- 1:10 left in the game. Antonio Brown catches a short pass. There is no way he converts on the 3rd-and-26, but allows himself to be pushed out of bounds, stopping the clock and allowing the Cowboys to save a time out. (This may not have been a huge factor in the game as it happened, but it could have been. Either way, it was a boneheaded play.)
- There are two things you simply cannot do on a pass thrown on an "out" pattern. Those are throw the ball late, or throw it to the inside of the receiver. On the second play of overtime, Ben Roethlisberger committed both of those sins.
For once, I get to say something I was starting to wonder if I would ever have a chance to say. The Steelers committed no penalties against the Cowboys on Sunday. For the team that has the eighth most penalty yards in the league, that's a great game.
The problem Sunday was that the Steelers made other mistakes at the worst times.
No single play wins or loses a game, but you can point to three things yesterday that certainly had an impact.
These are not rookies I'm talking about. These are experienced veterans who should know better than to make these kinds of mistakes.
Lesson 4: This Team Is Not Good Enough to Make a Playoff Run
When you look at the entirety of this season, all the ups and every one of the downs, you can see that this team does not deserve to make the playoffs. Even if they do, they don't have the game to make a run.
The Steelers are out of the playoffs right now. Even if they win their last two games, they would need some help to have a home playoff game, which would probably be their only hope of winning a playoff game.
Do you have any confidence they can beat New England? I don't. In fact, I can see the Patriots putting up 50 points on this defense.
Moreover, I wouldn't give them better than even money to beat the Ravens.
Of course, they could demonstrate their resolve over the next two weeks, but the way they are playing now, this team shouldn't be in the playoffs. They haven't earned that.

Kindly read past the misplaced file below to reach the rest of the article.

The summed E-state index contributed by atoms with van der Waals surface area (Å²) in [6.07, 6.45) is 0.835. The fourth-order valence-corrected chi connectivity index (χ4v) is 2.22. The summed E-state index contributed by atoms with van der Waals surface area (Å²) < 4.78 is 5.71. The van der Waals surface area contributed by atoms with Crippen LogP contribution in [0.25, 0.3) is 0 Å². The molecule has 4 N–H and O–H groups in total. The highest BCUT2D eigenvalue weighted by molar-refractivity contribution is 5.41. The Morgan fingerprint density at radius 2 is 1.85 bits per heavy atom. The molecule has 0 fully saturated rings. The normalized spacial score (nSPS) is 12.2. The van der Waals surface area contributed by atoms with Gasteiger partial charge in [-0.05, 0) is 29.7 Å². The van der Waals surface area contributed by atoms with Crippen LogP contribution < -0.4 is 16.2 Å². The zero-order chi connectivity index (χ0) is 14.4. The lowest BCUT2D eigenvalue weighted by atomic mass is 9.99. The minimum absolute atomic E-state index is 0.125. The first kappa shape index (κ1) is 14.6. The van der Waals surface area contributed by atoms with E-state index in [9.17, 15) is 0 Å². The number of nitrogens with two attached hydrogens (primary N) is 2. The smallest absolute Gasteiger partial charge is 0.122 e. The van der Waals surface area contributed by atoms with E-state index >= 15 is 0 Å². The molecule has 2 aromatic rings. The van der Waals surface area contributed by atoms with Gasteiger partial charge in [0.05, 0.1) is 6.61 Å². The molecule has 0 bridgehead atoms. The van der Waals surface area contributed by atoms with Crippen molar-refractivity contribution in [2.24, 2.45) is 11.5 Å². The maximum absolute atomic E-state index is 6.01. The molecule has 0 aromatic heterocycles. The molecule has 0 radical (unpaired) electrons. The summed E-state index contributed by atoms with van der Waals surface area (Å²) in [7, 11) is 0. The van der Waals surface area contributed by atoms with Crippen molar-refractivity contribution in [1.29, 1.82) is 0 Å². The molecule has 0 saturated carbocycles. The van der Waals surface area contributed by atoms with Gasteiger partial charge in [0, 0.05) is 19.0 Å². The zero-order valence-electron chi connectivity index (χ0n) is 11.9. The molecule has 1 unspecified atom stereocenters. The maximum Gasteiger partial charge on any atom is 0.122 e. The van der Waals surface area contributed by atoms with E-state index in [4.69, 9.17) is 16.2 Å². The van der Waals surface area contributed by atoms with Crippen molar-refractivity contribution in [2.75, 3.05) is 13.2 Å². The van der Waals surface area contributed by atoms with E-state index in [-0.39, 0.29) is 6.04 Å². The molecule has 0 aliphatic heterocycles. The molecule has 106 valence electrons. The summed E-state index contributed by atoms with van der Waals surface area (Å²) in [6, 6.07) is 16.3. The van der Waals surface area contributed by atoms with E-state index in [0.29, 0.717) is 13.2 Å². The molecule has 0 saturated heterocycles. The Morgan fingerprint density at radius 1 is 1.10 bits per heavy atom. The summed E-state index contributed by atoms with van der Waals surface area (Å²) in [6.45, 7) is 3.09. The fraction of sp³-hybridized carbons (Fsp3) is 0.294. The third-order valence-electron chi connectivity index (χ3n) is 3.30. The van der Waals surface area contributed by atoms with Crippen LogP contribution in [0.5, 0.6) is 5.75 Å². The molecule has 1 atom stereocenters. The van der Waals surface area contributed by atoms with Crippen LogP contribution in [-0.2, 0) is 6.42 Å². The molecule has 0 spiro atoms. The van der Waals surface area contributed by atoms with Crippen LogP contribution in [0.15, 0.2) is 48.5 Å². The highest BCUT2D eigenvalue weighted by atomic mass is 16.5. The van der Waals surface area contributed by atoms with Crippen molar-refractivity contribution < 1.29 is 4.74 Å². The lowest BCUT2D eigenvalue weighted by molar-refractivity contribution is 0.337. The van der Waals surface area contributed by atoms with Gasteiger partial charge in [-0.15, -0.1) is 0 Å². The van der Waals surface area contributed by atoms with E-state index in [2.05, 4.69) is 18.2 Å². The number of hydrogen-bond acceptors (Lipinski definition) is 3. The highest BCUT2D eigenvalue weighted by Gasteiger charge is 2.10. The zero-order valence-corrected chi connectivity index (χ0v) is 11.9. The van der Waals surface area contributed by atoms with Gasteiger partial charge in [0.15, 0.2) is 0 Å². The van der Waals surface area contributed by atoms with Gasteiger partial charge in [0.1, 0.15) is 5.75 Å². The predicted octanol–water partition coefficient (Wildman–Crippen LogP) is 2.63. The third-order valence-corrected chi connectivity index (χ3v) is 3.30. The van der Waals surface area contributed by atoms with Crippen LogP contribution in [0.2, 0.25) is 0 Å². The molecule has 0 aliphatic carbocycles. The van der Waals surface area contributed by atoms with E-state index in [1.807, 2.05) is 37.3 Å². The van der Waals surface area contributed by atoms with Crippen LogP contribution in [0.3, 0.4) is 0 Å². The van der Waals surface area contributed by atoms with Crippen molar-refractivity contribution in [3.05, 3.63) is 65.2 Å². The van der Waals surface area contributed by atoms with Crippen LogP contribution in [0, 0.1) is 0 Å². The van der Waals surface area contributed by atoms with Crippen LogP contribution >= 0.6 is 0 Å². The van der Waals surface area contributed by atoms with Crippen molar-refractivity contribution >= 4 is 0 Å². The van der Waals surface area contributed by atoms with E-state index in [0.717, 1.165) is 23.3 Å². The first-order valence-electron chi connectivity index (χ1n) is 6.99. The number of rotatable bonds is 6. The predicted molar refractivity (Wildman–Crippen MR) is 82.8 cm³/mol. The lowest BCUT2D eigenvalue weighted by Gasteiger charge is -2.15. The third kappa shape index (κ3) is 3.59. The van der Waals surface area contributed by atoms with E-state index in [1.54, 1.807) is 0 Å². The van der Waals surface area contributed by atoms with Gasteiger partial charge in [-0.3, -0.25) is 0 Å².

Lesson 5: The Lines Should Be an Area of Focus in the Draft
Again, it is not an excuse, but there have been plenty of injuries along the lines for the Steelers this year.
That having been said, the offensive line seems very porous against the pass and can't run block.
This is concerning because for a few weeks in the middle of the season, while the Steelers were on a four-game win streak, they looked incredible.
They cleared the way for Isaac Redman and Jonathan Dwyer to rack up several 100-yard rushing games while keeping Roethlisberger on his feet and relatively clean.
Ben was on pace to have his lowest number of sacks in years and throw for well over 4000 yards.
In the last two games, Roethlisberger has been running for his life and the running backs seem to have nowhere to go.
The offensive line's sacks are up over the last three games (after giving up four more on Sunday), and they are 25th in yards per rushing attempt for the season.
On the other side of the ball, the defensive line is creating no pressure on quarterbacks. Philip Rivers and Tony Romo had tons of time to take the defense apart, and they did exactly that.
At the same time, the defensive line is allowing running backs to get chunks of yards.
Dallas QB Tony Romo was 30 of 42 for 341 yards and two touchdowns while being sacked once. Cowboy's RB Demarco Murray averaged 5.8 yards per carry on Sunday.
The real questions this information raises are: Why didn't Dallas run the ball more, and how was this game as close as it was?
I don't remember a single defensive lineman's name being called in yesterday's game. Not once.
One has to hope that some of the recent draft picks on the lines (David DeCastro, Mike Adams, and Kelvim Beachum on offense. Cameron Heyward on defense) can stay healthy and start playing up to their draft picks, but I for one hope the Steelers are scouting more linemen in preparation for April.